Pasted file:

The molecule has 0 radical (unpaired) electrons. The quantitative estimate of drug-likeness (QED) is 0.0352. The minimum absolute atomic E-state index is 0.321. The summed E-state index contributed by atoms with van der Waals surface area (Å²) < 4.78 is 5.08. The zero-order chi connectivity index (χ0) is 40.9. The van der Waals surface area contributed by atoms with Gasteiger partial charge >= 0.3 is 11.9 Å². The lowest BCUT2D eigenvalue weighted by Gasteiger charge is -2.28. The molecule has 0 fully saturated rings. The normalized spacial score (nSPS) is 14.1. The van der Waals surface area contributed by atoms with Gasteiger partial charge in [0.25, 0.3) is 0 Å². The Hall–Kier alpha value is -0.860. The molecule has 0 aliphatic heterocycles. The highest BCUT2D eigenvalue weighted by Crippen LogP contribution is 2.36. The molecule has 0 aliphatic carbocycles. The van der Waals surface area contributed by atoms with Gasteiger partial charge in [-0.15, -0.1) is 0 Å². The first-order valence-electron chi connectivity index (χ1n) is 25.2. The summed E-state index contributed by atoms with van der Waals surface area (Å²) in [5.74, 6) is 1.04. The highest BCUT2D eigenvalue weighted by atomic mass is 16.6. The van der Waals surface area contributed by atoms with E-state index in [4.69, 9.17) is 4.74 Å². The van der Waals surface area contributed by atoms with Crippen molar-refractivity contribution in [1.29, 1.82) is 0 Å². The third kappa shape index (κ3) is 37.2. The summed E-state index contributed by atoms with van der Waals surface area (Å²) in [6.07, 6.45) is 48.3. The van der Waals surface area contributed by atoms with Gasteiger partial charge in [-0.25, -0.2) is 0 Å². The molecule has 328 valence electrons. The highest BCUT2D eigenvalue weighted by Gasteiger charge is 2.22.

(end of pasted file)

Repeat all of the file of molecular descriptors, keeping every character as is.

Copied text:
The molecule has 0 radical (unpaired) electrons. The quantitative estimate of drug-likeness (QED) is 0.0352. The minimum absolute atomic E-state index is 0.321. The summed E-state index contributed by atoms with van der Waals surface area (Å²) < 4.78 is 5.08. The zero-order chi connectivity index (χ0) is 40.9. The van der Waals surface area contributed by atoms with Gasteiger partial charge >= 0.3 is 11.9 Å². The lowest BCUT2D eigenvalue weighted by Gasteiger charge is -2.28. The molecule has 0 fully saturated rings. The normalized spacial score (nSPS) is 14.1. The van der Waals surface area contributed by atoms with Gasteiger partial charge in [0.25, 0.3) is 0 Å². The Hall–Kier alpha value is -0.860. The molecule has 0 aliphatic heterocycles. The highest BCUT2D eigenvalue weighted by Crippen LogP contribution is 2.36. The molecule has 0 aliphatic carbocycles. The van der Waals surface area contributed by atoms with Gasteiger partial charge in [-0.15, -0.1) is 0 Å². The first-order valence-electron chi connectivity index (χ1n) is 25.2. The summed E-state index contributed by atoms with van der Waals surface area (Å²) in [5.74, 6) is 1.04. The highest BCUT2D eigenvalue weighted by atomic mass is 16.6. The van der Waals surface area contributed by atoms with E-state index in [4.69, 9.17) is 4.74 Å². The van der Waals surface area contributed by atoms with Crippen molar-refractivity contribution in [1.29, 1.82) is 0 Å². The third kappa shape index (κ3) is 37.2. The summed E-state index contributed by atoms with van der Waals surface area (Å²) in [6.07, 6.45) is 48.3. The van der Waals surface area contributed by atoms with Gasteiger partial charge in [-0.25, -0.2) is 0 Å². The molecule has 328 valence electrons. The highest BCUT2D eigenvalue weighted by Gasteiger charge is 2.22.